From winged dragons and unicorns, to Bigfoot and the Chupacabra, we humans have imagined a vast menagerie of animals that don't actually exist. We tend to be so engrossed in fantasy creatures that we don't pay much attention to many of the 7.7 million different animal species that scientists estimate really live on our planet [source: Science Daily].
Some are so colorful and bizarre that they almost seem as if some overeager fabulist made them up. Take, for example, the golden lion tamarin, whose lush, resplendent mane and scowling visage make it look like a miniature version of one of those late-1980s heavy metal rockers on MTV. Then there's the axolotl, which uses its stubby legs to crawl along the bottoms of lakebeds, and the dingiso, a tiny kangaroo-like creature that hops around on tree branches instead of on the ground.
But as we revel in this biodiversity, we also should remember that many of the world's most incredible creatures are threatened by deforestation, climate change and other human-induced activities in the environment. WWF warns we're losing hundreds and possibly thousands of species each year, an extinction rate that far exceeds the ordinary ebb and flow of nature [source: WWF]. It's up to us to save them.
In that spirit, here are 10 animal species so strange and wonderful that they seem make-believe. And many are in danger of extinction.
Imagine a tiny black-and-white kangaroo that lives in trees, and you've got the basic description of the dingiso (Dendrolagus mbaiso). The animal, which resides in the mountainous rainforests of New Guinea, grows to as much as 2.5 feet (76 centimeters) in length, possesses a long tail, well-developed hindquarters and a habit of moving both its hind feet at the same time in a hopping gait, just like the bigger Australian kangaroos that we're all familiar with.
The dingiso sports curved nails and cushioned pads lined with rough skin on its large feet, which enable it to get a grip on tree trunks and branches, where it uses its long tail for balance as it climbs. Like the kangaroo, the female dingiso has a pouch on its abdomen, where its young ride as they suckle milk from one of its four breasts. Sadly, their numbers are declining due to loss of habitat, hunters and a low birthrate [source: Arkive].
In the ancient world and right up through the Middle Ages, people told tales of monstrous giant reptiles called dragons, which sometimes sported bat wings and barbed tails, and wreaked carnage by breathing fire [source: Encyclopaedia Britannica]. But that macabre fantasy creature turns out to have a real-life cousin.
In 1912, naturalists discovered the Komodo dragon (Varanus komodoensis), a lizard from Indonesia that grows up to 11 feet (3.5 meters) in length. These reptiles are plenty scary in their own right. They're carnivorous hunters, and on occasion they've even dined upon humans. While they lack fiery breath, they exhale something nearly as deadly — a virulent bacteria, which infects wounds caused by the dragon's teeth and causes them to rot and fester [source: Slifkin and Slifkin].
Ancient lore is full of multi-limbed sea monsters such as the Scylla of Homer's epic poem "The Odyssey," which had 12 feet, six heads and a bark like a dog [source: Encyclopaedia Britannica]. But in 1873, scientists got their first inkling of a real-life creature that resembled this one, when a Newfoundland fisherman caught a large tentacle-laden sea animal inadvertently and sold it to an amateur naturalist, the Rev. Moses Harvey.
The giant squid (genus: Architeuthis), can grow to up to 43 feet (13 meters) in length, and weigh as much as a ton (907 kilograms). It has two eyes, a beak, eight arms, and two feeding tentacles equipped with sharp-toothed suckers that can grab prey as much as 33 feet (10 meters) away. Because the immense creature lives deep underwater, humans never saw a living one until 2006, when a research team in the Pacific Ocean south of Japan managed to hook a 24-foot (7.3 meter)-long specimen and pull it to the ocean surface [source: Smithsonian].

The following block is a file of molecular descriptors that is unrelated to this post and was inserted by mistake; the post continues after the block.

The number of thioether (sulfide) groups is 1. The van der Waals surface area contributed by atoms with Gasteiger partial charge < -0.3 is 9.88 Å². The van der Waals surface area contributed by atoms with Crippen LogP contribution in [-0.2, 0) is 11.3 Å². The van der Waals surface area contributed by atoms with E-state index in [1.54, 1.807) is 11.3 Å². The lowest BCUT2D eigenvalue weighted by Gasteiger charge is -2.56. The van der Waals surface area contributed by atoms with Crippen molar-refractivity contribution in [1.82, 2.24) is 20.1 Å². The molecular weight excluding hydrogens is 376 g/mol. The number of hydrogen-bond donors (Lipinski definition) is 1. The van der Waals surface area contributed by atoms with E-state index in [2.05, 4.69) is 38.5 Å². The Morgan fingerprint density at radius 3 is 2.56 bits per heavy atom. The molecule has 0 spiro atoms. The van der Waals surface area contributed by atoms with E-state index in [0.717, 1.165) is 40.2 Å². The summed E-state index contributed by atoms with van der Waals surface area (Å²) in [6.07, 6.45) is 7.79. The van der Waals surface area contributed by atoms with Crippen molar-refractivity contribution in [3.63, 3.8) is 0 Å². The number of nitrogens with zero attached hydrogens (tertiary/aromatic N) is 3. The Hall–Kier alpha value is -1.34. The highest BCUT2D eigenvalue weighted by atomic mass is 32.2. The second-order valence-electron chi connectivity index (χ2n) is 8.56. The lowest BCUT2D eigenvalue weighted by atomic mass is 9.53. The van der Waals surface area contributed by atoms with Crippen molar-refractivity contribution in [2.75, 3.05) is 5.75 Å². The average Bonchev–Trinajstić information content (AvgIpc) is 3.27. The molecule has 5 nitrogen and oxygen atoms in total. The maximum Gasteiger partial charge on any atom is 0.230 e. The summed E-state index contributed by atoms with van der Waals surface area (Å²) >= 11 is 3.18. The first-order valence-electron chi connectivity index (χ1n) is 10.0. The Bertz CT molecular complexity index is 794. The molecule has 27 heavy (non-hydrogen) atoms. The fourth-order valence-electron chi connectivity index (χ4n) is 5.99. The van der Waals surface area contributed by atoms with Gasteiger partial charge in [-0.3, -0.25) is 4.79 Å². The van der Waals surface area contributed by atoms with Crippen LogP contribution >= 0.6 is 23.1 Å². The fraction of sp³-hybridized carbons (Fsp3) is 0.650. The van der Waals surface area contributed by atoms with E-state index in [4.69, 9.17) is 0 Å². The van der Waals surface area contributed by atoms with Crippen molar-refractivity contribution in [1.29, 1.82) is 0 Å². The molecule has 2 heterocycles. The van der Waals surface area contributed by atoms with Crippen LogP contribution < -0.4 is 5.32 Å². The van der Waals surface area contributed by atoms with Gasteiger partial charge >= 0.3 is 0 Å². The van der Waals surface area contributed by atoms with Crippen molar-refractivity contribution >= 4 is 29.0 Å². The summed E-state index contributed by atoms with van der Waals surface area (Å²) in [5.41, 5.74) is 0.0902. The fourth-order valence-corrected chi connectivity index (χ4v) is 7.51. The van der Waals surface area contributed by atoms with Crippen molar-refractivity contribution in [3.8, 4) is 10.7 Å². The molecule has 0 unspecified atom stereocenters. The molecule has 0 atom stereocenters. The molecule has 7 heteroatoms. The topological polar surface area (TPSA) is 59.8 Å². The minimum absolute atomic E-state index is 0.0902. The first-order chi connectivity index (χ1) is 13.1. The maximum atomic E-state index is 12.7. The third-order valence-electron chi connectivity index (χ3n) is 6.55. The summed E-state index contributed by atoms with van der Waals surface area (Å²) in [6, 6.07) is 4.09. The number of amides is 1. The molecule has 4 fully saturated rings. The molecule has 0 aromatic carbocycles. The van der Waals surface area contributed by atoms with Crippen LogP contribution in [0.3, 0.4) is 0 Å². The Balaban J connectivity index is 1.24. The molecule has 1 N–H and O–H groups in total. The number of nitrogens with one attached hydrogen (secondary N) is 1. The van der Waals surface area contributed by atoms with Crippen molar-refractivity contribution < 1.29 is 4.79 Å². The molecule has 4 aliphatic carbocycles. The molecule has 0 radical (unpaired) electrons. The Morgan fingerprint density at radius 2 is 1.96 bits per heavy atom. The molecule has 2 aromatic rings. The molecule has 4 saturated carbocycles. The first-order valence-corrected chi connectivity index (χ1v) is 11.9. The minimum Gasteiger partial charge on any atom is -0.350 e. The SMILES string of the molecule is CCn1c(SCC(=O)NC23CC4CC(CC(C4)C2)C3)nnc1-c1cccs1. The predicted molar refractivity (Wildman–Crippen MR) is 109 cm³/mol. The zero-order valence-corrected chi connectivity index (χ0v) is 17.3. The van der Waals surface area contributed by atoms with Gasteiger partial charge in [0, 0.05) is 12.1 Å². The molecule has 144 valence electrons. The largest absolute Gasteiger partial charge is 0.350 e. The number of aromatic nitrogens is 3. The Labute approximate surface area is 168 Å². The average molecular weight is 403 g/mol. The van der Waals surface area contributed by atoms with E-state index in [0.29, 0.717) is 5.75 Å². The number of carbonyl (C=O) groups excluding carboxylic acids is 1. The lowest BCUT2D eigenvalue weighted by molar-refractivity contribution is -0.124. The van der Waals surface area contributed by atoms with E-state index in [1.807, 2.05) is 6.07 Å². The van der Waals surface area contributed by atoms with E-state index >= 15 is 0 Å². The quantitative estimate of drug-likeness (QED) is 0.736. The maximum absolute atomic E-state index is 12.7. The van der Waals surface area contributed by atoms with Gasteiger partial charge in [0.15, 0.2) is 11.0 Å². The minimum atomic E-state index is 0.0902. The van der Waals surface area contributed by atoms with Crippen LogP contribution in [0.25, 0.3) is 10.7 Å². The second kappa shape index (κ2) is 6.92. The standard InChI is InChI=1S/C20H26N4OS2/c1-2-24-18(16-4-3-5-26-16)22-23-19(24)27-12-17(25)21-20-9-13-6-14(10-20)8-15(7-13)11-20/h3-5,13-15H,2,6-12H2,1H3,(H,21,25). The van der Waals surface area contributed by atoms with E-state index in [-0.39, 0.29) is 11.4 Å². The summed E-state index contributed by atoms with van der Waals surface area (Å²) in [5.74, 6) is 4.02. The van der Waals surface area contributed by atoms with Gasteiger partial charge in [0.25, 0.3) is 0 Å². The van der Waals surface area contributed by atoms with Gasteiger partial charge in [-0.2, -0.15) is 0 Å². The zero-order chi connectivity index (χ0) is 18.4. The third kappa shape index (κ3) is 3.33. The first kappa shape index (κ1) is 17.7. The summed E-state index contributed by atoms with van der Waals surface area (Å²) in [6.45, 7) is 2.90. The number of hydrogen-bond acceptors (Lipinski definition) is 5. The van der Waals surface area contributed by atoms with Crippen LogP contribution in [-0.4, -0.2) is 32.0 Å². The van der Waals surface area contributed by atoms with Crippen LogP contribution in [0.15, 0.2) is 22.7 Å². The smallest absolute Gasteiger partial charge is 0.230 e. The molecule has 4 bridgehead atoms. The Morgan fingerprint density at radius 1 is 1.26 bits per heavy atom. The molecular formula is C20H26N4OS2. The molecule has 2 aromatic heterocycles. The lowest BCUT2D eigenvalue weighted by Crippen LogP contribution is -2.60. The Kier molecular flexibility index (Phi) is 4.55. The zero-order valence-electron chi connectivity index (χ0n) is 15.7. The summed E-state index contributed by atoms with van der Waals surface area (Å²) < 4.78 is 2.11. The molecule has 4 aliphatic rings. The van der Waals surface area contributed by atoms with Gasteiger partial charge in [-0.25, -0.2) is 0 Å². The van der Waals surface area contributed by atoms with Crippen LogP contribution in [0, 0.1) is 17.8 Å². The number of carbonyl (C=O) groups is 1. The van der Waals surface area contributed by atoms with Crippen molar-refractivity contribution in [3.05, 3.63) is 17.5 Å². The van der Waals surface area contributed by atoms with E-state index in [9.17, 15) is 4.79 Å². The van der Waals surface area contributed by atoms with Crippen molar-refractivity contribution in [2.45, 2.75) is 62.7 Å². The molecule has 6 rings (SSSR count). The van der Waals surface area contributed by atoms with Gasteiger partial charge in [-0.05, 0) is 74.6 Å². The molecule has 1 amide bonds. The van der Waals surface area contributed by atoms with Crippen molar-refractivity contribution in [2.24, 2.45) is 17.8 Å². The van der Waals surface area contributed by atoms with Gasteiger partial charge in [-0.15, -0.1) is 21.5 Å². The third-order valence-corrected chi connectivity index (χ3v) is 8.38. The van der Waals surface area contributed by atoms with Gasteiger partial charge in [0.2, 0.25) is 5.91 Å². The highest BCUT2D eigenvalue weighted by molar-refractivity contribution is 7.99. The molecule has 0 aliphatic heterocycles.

Golden Lion Tamarin
You probably won't see one as a guest judge on "American Idol" any time soon, but golden lion tamarins (Leontopithecus rosalia)are the rock stars of the Amazonian rain forest. The diminutive creatures, whose bodies can stretch to nearly 9 inches (22 centimeters) in length plus a tail of up to 13.5 inches (34 centimeters), have a striking mane of lush, golden fur, which frames a gray-black face with startlingly anthropomorphic features.
These primates, which spend most of their lives in the trees, use their long fingers to climb and swing from branch to branch, and to snare insects, fruit, lizards and birds for food. Both genders split responsibility for raising their young, with males sometimes carrying babies on their backs between feedings, as if they were human yuppie dads. (Their young are usually twins.) Unfortunately, these magnificent creatures are critically endangered due to logging and agricultural expansion that are destroying their habitat [source: National Geographic].
The axolotl (Ambystoma mexicanum), also known as the "water monster" and the "Mexican walking fish," is a peculiar but versatile foot-long (30-centimeter-long) aquatic creature that can use its four stubby legs to drag itself along lake bottoms, or else swim along the surface. It also has a strange, lizard-like face with plume-like gills and a mouth that seems to curl into a smile.
Even so, the axolotl, which feeds on aquatic insects, small fish and crustaceans, doesn't have a lot to be happy about these days. The fish is indigenous to the Xochomilco network of lakes and canals around Mexico City, but those waters have become so polluted due to urban sprawl that a 2013 study from Mexico's National Autonomous University failed to turn up any specimens after four months of searching. While axolotls survive in aquariums, water tanks and research labs, scientists are still hopeful that axolotls haven't completely vanished in the wild [source: Associated Press].